Abandoned Communities ..... Tide Mills

Stanley Tubb, the last inhabitant of Tide Mills


Kevin Gordon leading a guided tour of Tide Mills

Stan Tubb, born in 1898, was the last inhabitant of Tide Mills. When the remaining houses of the village were evacuated in May 1940 Stan's wife went with their daughter to stay with her brother in Patcham, north of Brighton, but Stan carried on living at 3 Tide Mills for a further two months. In 1972 he gave a very detailed account of his memories of Tide Mills and the wider area to Kenneth Astell. A transcript of the interview can be read at Seaford Museum.


Stan had had military experience during the First World War and early in the Second World War he was a member of the Home Guard. This experience, coupled with his knowledge of local weather conditions and geography, was useful to the military personnel based at Tide Mills, and he was therefore allowed to stay until July 1940. Before leaving the village and again on his return he had to report to the guardroom housed in the Chailey Hospital buildings. His advice was used in relation to:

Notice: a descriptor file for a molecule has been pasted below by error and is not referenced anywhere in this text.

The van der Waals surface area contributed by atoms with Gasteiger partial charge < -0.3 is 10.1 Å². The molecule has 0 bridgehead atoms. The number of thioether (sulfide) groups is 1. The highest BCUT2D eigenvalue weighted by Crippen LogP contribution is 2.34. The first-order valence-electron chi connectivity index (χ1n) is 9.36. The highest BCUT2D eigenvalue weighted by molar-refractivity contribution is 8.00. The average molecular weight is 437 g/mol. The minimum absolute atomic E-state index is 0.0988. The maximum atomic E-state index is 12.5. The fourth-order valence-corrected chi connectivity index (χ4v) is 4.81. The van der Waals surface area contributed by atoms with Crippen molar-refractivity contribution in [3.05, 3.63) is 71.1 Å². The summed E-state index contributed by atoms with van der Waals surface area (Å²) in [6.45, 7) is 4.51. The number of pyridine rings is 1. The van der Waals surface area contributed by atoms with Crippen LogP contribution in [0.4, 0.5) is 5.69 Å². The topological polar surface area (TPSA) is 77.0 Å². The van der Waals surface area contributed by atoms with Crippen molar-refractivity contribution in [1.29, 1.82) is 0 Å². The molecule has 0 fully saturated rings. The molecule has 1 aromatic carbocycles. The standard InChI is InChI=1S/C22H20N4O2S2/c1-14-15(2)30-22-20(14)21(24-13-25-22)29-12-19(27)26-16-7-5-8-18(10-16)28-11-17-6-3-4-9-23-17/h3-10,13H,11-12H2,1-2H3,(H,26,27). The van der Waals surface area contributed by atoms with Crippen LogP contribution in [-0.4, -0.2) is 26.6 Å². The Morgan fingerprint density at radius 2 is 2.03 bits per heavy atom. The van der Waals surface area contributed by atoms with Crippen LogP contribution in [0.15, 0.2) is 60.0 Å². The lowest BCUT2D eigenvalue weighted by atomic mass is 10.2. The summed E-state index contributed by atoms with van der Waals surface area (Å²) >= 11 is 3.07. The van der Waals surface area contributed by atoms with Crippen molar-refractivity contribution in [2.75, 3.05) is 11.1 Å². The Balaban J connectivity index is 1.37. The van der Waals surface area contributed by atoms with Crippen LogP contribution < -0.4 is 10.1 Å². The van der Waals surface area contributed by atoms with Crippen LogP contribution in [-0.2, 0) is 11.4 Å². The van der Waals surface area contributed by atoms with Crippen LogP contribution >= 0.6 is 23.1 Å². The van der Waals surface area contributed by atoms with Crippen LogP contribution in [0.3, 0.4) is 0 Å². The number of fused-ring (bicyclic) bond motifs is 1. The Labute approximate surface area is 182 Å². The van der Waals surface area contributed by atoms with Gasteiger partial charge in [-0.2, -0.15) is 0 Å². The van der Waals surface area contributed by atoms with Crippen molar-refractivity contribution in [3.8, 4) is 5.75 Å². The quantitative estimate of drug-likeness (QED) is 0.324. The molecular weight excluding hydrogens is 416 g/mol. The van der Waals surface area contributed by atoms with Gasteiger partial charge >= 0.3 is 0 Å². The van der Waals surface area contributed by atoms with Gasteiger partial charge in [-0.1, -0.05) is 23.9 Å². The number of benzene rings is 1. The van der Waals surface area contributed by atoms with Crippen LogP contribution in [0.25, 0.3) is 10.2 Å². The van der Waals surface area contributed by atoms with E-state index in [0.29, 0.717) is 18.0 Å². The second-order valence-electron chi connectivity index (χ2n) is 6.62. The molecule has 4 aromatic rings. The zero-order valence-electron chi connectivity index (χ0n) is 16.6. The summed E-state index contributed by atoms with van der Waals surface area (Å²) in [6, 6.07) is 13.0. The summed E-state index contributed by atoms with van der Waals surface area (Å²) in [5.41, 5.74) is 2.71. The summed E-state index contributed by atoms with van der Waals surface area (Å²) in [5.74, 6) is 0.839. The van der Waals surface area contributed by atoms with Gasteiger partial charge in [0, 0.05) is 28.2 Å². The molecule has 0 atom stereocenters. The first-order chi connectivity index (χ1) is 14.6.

- Decisions about where to place mines in the beach.

- Keeping the mill creek open and full of water as a barrier against invading tanks.

- Forecasts of bad weather that made it unlikely that an invasion would occur in the next 48 hours, a good time to allow men to go on leave.


Many people visit or pass through Tide Mills today. It is on a popular route for walking and cycling, but if you arrive by car there are two car parks just north of the site between the A259 and the railway line. Kevin Gordon's guided tour can be highly recommended. Another option is to join one of the litter gathering sessions run by Jim Skinner. If you go alone then the information boards will help to convey an impression of the industry and the village that once existed here.